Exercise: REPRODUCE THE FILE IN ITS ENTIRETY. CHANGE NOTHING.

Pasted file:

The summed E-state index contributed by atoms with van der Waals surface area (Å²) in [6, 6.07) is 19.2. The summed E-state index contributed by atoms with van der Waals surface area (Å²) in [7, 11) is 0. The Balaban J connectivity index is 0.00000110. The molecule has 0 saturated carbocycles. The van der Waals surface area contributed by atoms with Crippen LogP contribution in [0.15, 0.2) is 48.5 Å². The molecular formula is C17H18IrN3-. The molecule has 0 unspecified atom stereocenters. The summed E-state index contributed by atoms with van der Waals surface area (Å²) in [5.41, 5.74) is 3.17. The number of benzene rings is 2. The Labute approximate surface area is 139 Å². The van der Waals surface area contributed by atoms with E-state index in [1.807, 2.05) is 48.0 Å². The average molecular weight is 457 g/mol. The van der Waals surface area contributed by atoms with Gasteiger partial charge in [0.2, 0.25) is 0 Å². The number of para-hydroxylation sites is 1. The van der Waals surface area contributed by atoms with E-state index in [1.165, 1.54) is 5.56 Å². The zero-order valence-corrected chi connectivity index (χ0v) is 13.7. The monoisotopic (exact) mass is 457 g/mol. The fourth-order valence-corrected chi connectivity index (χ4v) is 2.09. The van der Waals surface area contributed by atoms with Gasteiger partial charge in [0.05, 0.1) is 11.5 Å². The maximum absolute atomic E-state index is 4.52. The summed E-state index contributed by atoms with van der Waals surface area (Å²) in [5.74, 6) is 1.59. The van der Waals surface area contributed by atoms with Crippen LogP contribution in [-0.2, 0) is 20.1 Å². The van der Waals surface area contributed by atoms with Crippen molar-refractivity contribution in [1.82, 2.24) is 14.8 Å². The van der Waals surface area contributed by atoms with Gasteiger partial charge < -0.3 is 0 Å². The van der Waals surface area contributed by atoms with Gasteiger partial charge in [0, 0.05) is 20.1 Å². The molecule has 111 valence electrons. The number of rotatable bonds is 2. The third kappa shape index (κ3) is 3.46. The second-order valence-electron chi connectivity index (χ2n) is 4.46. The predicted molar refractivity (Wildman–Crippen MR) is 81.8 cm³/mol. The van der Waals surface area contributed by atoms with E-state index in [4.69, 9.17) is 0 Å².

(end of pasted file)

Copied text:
The summed E-state index contributed by atoms with van der Waals surface area (Å²) in [6, 6.07) is 19.2. The summed E-state index contributed by atoms with van der Waals surface area (Å²) in [7, 11) is 0. The Balaban J connectivity index is 0.00000110. The molecule has 0 saturated carbocycles. The van der Waals surface area contributed by atoms with Crippen LogP contribution in [0.15, 0.2) is 48.5 Å². The molecular formula is C17H18IrN3-. The molecule has 0 unspecified atom stereocenters. The summed E-state index contributed by atoms with van der Waals surface area (Å²) in [5.41, 5.74) is 3.17. The number of benzene rings is 2. The Labute approximate surface area is 139 Å². The van der Waals surface area contributed by atoms with E-state index in [1.807, 2.05) is 48.0 Å². The average molecular weight is 457 g/mol. The van der Waals surface area contributed by atoms with Gasteiger partial charge in [0.2, 0.25) is 0 Å². The number of para-hydroxylation sites is 1. The van der Waals surface area contributed by atoms with E-state index in [1.165, 1.54) is 5.56 Å². The zero-order valence-corrected chi connectivity index (χ0v) is 13.7. The monoisotopic (exact) mass is 457 g/mol. The fourth-order valence-corrected chi connectivity index (χ4v) is 2.09. The van der Waals surface area contributed by atoms with Gasteiger partial charge in [0.05, 0.1) is 11.5 Å². The maximum absolute atomic E-state index is 4.52. The summed E-state index contributed by atoms with van der Waals surface area (Å²) in [5.74, 6) is 1.59. The van der Waals surface area contributed by atoms with Crippen LogP contribution in [-0.2, 0) is 20.1 Å². The van der Waals surface area contributed by atoms with Crippen molar-refractivity contribution in [1.82, 2.24) is 14.8 Å². The van der Waals surface area contributed by atoms with Gasteiger partial charge < -0.3 is 0 Å². The van der Waals surface area contributed by atoms with Gasteiger partial charge in [0, 0.05) is 20.1 Å². The molecule has 111 valence electrons. The number of rotatable bonds is 2. The third kappa shape index (κ3) is 3.46. The second-order valence-electron chi connectivity index (χ2n) is 4.46. The predicted molar refractivity (Wildman–Crippen MR) is 81.8 cm³/mol. The van der Waals surface area contributed by atoms with E-state index in [4.69, 9.17) is 0 Å².